The distribution of Pomacea insularum in South Florida
“Here are no lofty peaks seeking the sky, no mighty glaciers or rushing streams wearing away the uplifted land. Here is land, tranquil in its quiet beauty, serving not as the source of water, but as the receiver of it. To its natural abundance, we owe the spectacular plant and animal life that distinguishes this place from all others in our country.” President Harry S. Truman dedicating Everglades National Park on December 6, 1947
Half of the original, vast, tropical wetland, called the “Everglades,” has been developed for agriculture and residences in burgeoning South Florida. Much of the remainder is subject the destructive forces so common to Florida’s water bodies – – nutrient pollution, disruption of the natural hydrology, and introduction of exotic species. That is why Congress approved a plan in 2000 to Save the Florida Everglades, the most ambitious environmental fix in U.S. history. As part of this program, President Obama signed legislation on March 11th that will provide $200M for work on the Tamiami Trail, restoration of the Kissimmee River, and reinforcement of the dike around Lake Okeechobee.
Earthmoving projects are important, but the long term survival of the native biodiversity of the Everglades will hinge on invasive species control. South Florida’s spectacular native plants and animals will stand or fall in their last, great bastion, the Everglades National Park (ENP), the largest wilderness area east of the Mississippi River. At 1,400,000 acres, the ENP is the third biggest national park in the “Lower 48” and has global distinction as an International Biosphere Reserve, a World Heritage Site, and a Wetland of international Importance.
Because of the close proximity to bustling ports importing ornamental plants and exotic pets, the ENP also has the misfortune of being home to 120 invasive plants, such as the Punktree (Melaleuca quinquenervia), Australian Pine (Casuarina equisetifolis),Old World Climbing Fern (Lygodium microphyllum), Brazilian Pepper (Schinus terebinthifolius), and 76 invasive animals, including the Burmese python (Python molurus bivittatus), the Monitor Lizard (Varanus spp.), the Spiketop Apple Snail (Pomacea diffusa), and the Island Apple Snail (Pomacea insularum).
While the native Florida Apple Snail (Pomacea paludosa) is an integral part of the Everglades ecosystem, the Island Apple Snail is an exotic interloper causing concern among National Park Service scientists. Will the expansion of this exotic apple snail cause the extirpation of the native apple snail? What effect would that have on other species, like the endangered Everglades Snail Kite (see Previous Post, Snail Kites in Trouble). Will the exotic snails grow in such large numbers that they damage the wetlands? Will they be vectors of diseases and parasites that could infect the native animals that inhabit the ENP?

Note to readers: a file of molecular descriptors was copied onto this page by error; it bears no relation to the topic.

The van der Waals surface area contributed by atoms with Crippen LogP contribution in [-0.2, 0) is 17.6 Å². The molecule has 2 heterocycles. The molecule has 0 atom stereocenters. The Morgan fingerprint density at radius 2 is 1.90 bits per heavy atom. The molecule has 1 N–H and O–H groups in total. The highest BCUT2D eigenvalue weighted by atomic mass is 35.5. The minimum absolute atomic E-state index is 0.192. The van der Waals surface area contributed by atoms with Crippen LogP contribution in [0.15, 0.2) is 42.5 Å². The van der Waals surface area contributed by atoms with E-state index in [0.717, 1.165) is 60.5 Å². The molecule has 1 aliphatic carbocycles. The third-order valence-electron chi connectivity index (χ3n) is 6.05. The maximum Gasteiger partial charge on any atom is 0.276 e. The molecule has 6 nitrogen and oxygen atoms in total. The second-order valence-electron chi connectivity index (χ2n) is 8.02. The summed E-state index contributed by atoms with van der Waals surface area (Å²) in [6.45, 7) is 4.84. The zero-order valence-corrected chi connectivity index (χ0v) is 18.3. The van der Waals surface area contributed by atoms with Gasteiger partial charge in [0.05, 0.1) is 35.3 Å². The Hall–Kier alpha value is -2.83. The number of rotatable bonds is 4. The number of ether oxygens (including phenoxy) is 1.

In May 2005, I spoke with Skip Snow, Wildlife Biologist (ENP), shortly after the Island Apple Snails were discovered in the Old Tamiami Trail Canal just inside the park boundary. He and his co-workers were intent on executing an effective, rapid response. Park personnel immediately began conducting frequent, GPS surveys of the range of the Island Apple Snail while removing all the egg clusters and adults they could find. Though not exactly comparable, the results: 19 adults and 488 egg clusters were removed in 2005; 34 adults and 2857 egg clusters, in 2006; 17 adults and 1024 egg clusters, in 2007; and 52 adults and 508 egg clusters, in 2008. “Our surveys suggest the non-native apple snails are present only along the northern boundary of ENP.” The overall conclusion, however, is that “the P. insularum population within ENP appears to be expanding slowly” (Report by Kline & Fratto, September 30, 2008).
Yesterday, I spoke with Jeff Kline, Fisheries Biologist (ENP), and asked him how the battle with the Island Apple Snail was going, and he said, “It’s hard to say. There appeared to be a decrease in egg production, then the S-12 gates were opened and reproduction increased greatly. This may be a result of new snails moving in through the gates, or their egg laying may be cued by the environmental conditions of rising water levels or flow. At any rate, these results preliminary. Snails are just starting to lay eggs down here now. It going be interesting to see what happens in the next few months.” Yes, indeed. My hat is off to Skip Snow, Jeff Kline, Zach Fratto, and all the others fighting the exotic onslaught in the Florida Everglades in an effort to protect “the spectacular plant and animal life that distinguishes this place!” Posted by Jess Van Dyke
Natural Resource Management/ Island Apple Snail:
Everglades Cooperative Invasive Species Management Area: